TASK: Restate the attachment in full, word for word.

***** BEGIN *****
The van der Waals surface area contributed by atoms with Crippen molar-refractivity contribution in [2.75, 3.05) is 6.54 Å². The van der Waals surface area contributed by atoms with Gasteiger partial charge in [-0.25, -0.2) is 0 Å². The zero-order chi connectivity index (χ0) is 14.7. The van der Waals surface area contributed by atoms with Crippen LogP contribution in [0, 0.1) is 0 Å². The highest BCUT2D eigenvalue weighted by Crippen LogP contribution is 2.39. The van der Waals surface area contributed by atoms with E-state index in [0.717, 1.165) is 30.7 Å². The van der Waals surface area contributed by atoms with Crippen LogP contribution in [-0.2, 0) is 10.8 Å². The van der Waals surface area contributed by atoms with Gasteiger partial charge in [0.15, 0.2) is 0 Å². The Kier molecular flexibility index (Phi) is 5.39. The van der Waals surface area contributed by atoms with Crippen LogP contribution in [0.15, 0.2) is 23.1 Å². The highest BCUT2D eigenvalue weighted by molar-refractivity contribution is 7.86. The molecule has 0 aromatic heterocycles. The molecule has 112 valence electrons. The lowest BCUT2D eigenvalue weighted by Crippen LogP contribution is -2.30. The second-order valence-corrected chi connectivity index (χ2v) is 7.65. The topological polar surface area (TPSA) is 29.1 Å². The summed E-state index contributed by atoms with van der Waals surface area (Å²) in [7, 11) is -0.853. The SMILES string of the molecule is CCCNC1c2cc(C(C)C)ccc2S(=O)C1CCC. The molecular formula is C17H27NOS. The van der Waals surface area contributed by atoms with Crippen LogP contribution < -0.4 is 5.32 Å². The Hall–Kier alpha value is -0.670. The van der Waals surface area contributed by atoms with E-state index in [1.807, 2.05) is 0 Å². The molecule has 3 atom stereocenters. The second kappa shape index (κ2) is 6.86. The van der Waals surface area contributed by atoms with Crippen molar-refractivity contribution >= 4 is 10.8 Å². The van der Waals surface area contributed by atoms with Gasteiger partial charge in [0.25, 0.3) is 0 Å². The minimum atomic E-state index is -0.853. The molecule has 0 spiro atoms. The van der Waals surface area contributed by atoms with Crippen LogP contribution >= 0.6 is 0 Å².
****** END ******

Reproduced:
The van der Waals surface area contributed by atoms with Crippen molar-refractivity contribution in [2.75, 3.05) is 6.54 Å². The van der Waals surface area contributed by atoms with Gasteiger partial charge in [-0.25, -0.2) is 0 Å². The zero-order chi connectivity index (χ0) is 14.7. The van der Waals surface area contributed by atoms with Crippen LogP contribution in [0, 0.1) is 0 Å². The highest BCUT2D eigenvalue weighted by Crippen LogP contribution is 2.39. The van der Waals surface area contributed by atoms with E-state index in [0.717, 1.165) is 30.7 Å². The van der Waals surface area contributed by atoms with Crippen LogP contribution in [-0.2, 0) is 10.8 Å². The van der Waals surface area contributed by atoms with Gasteiger partial charge in [0.15, 0.2) is 0 Å². The Kier molecular flexibility index (Phi) is 5.39. The van der Waals surface area contributed by atoms with Crippen LogP contribution in [0.15, 0.2) is 23.1 Å². The highest BCUT2D eigenvalue weighted by molar-refractivity contribution is 7.86. The molecule has 0 aromatic heterocycles. The molecule has 112 valence electrons. The lowest BCUT2D eigenvalue weighted by Crippen LogP contribution is -2.30. The second-order valence-corrected chi connectivity index (χ2v) is 7.65. The topological polar surface area (TPSA) is 29.1 Å². The summed E-state index contributed by atoms with van der Waals surface area (Å²) in [7, 11) is -0.853. The SMILES string of the molecule is CCCNC1c2cc(C(C)C)ccc2S(=O)C1CCC. The molecular formula is C17H27NOS. The van der Waals surface area contributed by atoms with Crippen LogP contribution < -0.4 is 5.32 Å². The Hall–Kier alpha value is -0.670. The van der Waals surface area contributed by atoms with E-state index in [1.807, 2.05) is 0 Å². The molecule has 3 atom stereocenters. The second kappa shape index (κ2) is 6.86. The van der Waals surface area contributed by atoms with Crippen molar-refractivity contribution >= 4 is 10.8 Å². The van der Waals surface area contributed by atoms with Gasteiger partial charge in [0.25, 0.3) is 0 Å². The minimum atomic E-state index is -0.853. The molecule has 0 spiro atoms. The van der Waals surface area contributed by atoms with Crippen LogP contribution >= 0.6 is 0 Å².